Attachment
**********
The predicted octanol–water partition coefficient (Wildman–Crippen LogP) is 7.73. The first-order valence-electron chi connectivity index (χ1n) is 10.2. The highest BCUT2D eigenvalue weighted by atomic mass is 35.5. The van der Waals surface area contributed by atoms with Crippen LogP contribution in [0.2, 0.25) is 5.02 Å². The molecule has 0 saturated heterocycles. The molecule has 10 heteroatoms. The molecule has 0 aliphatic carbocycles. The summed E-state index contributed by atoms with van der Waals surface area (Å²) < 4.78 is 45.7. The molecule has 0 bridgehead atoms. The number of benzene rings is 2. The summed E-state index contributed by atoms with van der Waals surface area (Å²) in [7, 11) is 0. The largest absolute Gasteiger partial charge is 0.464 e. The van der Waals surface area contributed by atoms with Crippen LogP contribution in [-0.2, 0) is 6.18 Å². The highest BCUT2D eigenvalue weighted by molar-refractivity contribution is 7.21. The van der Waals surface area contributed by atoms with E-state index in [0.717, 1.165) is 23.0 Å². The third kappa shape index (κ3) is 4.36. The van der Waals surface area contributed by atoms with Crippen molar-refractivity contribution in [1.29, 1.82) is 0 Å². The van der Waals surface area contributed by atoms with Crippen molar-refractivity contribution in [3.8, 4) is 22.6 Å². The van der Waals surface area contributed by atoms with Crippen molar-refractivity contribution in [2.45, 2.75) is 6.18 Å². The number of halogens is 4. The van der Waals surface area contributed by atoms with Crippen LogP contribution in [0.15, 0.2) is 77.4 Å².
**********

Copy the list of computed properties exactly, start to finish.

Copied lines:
The predicted octanol–water partition coefficient (Wildman–Crippen LogP) is 7.73. The first-order valence-electron chi connectivity index (χ1n) is 10.2. The highest BCUT2D eigenvalue weighted by atomic mass is 35.5. The van der Waals surface area contributed by atoms with Crippen LogP contribution in [0.2, 0.25) is 5.02 Å². The molecule has 0 saturated heterocycles. The molecule has 10 heteroatoms. The molecule has 0 aliphatic carbocycles. The summed E-state index contributed by atoms with van der Waals surface area (Å²) < 4.78 is 45.7. The molecule has 0 bridgehead atoms. The number of benzene rings is 2. The summed E-state index contributed by atoms with van der Waals surface area (Å²) in [7, 11) is 0. The largest absolute Gasteiger partial charge is 0.464 e. The van der Waals surface area contributed by atoms with Crippen LogP contribution in [-0.2, 0) is 6.18 Å². The highest BCUT2D eigenvalue weighted by molar-refractivity contribution is 7.21. The van der Waals surface area contributed by atoms with E-state index in [0.717, 1.165) is 23.0 Å². The third kappa shape index (κ3) is 4.36. The van der Waals surface area contributed by atoms with Crippen molar-refractivity contribution in [1.29, 1.82) is 0 Å². The van der Waals surface area contributed by atoms with Crippen molar-refractivity contribution in [3.8, 4) is 22.6 Å². The van der Waals surface area contributed by atoms with Crippen molar-refractivity contribution in [2.45, 2.75) is 6.18 Å². The number of halogens is 4. The van der Waals surface area contributed by atoms with Crippen LogP contribution in [0.15, 0.2) is 77.4 Å².